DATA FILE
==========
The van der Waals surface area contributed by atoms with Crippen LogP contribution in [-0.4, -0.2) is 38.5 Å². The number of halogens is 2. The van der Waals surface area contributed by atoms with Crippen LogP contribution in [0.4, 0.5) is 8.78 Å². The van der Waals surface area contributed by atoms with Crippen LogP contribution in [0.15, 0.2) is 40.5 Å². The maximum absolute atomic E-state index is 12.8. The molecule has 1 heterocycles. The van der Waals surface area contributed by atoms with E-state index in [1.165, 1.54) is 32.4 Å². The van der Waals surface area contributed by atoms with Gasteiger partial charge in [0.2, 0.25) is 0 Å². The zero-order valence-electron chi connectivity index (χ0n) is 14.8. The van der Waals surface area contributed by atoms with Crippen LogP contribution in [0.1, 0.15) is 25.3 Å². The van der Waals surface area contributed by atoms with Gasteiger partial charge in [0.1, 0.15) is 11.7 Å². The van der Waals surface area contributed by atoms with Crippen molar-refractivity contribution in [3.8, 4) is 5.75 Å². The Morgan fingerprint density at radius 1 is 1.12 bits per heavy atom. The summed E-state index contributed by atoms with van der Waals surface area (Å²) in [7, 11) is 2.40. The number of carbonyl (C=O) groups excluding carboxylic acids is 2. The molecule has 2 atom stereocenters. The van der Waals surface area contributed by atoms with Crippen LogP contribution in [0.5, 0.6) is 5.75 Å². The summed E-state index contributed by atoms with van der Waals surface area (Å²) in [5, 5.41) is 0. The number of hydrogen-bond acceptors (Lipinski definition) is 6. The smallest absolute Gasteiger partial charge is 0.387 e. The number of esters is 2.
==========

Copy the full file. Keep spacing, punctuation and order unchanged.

The van der Waals surface area contributed by atoms with Crippen LogP contribution in [-0.4, -0.2) is 38.5 Å². The number of halogens is 2. The van der Waals surface area contributed by atoms with Crippen LogP contribution in [0.4, 0.5) is 8.78 Å². The van der Waals surface area contributed by atoms with Crippen LogP contribution in [0.15, 0.2) is 40.5 Å². The maximum absolute atomic E-state index is 12.8. The molecule has 1 heterocycles. The van der Waals surface area contributed by atoms with E-state index in [1.165, 1.54) is 32.4 Å². The van der Waals surface area contributed by atoms with Gasteiger partial charge in [0.2, 0.25) is 0 Å². The zero-order valence-electron chi connectivity index (χ0n) is 14.8. The van der Waals surface area contributed by atoms with Crippen LogP contribution in [0.1, 0.15) is 25.3 Å². The van der Waals surface area contributed by atoms with Gasteiger partial charge in [0.1, 0.15) is 11.7 Å². The van der Waals surface area contributed by atoms with Crippen molar-refractivity contribution in [3.8, 4) is 5.75 Å². The Morgan fingerprint density at radius 1 is 1.12 bits per heavy atom. The summed E-state index contributed by atoms with van der Waals surface area (Å²) in [7, 11) is 2.40. The number of carbonyl (C=O) groups excluding carboxylic acids is 2. The molecule has 2 atom stereocenters. The van der Waals surface area contributed by atoms with Crippen LogP contribution in [0.5, 0.6) is 5.75 Å². The summed E-state index contributed by atoms with van der Waals surface area (Å²) in [5, 5.41) is 0. The number of hydrogen-bond acceptors (Lipinski definition) is 6. The smallest absolute Gasteiger partial charge is 0.387 e. The number of esters is 2.